The unseemly fight between politicians worldwide who remorselessly exploit matters of race, ethnicity, religion and difference for their own ends does nobody any good eventually.
By chance I came across the first time publication in book form of the W.E. B. Du Bois Lectures, given by one of the foremost public intellectuals of our time the pioneering Jamaican sociologist Stuart Hall who died in 2014 in London. He was the founding editor of the impactful New Left Review and one of the most influential figures in the contemporary study of culture and politics. The lectures, already well known to students of sociology and admirers of Stuart Hall, were given at Harvard University in 1994 and have been widely referred to and pored over for the last twenty years. I had forgotten much of the detail but rereading his ideas in this beautifully produced new book entitled the Fateful Triangle: Race, Ethnicity, Nation, I was amazed how prescient he was in pinpointing migrants as the target for new nationalisms.
Everywhere we turn now, we find that to be the case. Close to home we have the so-called Dreamers of the USA, the 800,000 offspring of illegal immigrants who President Trump and many Republicans find a threat to US nationhood. The President has told Congress basically to undo President Obama’s plan to help regularize their status. Maybe Congress will produce sensible legislation that would avoid their unjust and inhumane deportation, but I wonder to what extent a driver for his policy is the fact that the majority of the Dreamers belong to different ethnic and racial groups, those for whom the President appears to have little empathy.
In his lectures, Stuart Hall reiterates that while we can see that people look different from one another, race has no validity in science – scientific efforts to ground racial classification in science have failed - it is a social and cultural construct in which the stories of what our physical differences mean are imbibed and stick with us, yet are not fixed in reality; notions of race shift and slide.
He calls race “the floating signifier” and asks us to analyse the stories, anecdotes, jokes etc over time to see that historically race has had many different meanings. “It is only when physical differences have been organised within language, within discourse, within systems of meaning, that the differences can be said to acquire meaning and become a factor in human culture and regulate conduct”. He calls this the “discursive” concept of race, making reference to Michel Foucault, the French philosopher and historian of ideas.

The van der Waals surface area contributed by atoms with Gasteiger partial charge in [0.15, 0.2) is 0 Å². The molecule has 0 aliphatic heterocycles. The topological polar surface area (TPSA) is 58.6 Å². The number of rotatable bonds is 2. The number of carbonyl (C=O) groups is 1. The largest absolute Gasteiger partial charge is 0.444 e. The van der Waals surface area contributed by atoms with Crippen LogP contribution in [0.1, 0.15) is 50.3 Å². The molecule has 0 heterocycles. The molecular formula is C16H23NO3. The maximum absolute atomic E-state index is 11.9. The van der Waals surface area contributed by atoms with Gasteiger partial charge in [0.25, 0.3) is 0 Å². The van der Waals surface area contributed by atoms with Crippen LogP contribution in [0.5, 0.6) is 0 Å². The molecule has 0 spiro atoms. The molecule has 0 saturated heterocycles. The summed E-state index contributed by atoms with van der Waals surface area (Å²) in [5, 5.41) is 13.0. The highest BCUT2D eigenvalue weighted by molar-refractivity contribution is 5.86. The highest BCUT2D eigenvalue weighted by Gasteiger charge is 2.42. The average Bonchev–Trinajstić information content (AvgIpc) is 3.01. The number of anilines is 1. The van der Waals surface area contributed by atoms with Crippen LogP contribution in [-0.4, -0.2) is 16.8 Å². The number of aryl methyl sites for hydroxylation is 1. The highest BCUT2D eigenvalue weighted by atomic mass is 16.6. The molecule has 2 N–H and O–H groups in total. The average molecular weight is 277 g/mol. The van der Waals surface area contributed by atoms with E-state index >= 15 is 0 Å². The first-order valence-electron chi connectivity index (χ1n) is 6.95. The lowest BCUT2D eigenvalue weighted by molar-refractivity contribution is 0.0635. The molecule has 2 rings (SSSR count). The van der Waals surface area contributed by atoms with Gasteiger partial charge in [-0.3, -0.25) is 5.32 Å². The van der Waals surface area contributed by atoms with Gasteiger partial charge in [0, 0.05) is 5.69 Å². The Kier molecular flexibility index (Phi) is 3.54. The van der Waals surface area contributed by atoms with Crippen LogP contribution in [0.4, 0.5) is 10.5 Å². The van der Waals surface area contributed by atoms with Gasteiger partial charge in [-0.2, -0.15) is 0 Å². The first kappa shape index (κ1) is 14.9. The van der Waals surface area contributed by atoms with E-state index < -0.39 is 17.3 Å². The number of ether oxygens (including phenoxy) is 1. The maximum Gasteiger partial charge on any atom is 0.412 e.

What should concern us here and elsewhere is how we have allowed politicians and rulers, going back to conquest, Empire, the Atlantic slave trade, indenture and right up to now to use this shifting concept to divide us and give themselves power. They have used the fact that who we are [our identity] has become codified in how we look, our phenotype, our dress and behaviour. The paradox for Hall is that we have come to identify ourselves as others see us, and oppressed groups instead of rejecting those identities have instead “flipped the script”, as Henry Louis Gates describes it in his Introduction, accepted the differences as defining and essentialised themselves. It goes some way to explaining why in a place such as Trinidad with centuries of mixing and migration the boundaries of race remain so stubbornly fixed.
Whether it is the Nazis against Jews, Jews versus Arabs [both Semites and often hard to identify as physically different from each other], Rwanda’s Hutus and Tutsis, the Albanians and Serbs, the Armenians and Turks etc, etc, we can be easily led into patterns of extremely violent exploitation of difference. The picking on defenceless Dreamers in the USA sadly shows that Hall was right: race culture and nation are linked. I would say depressingly so.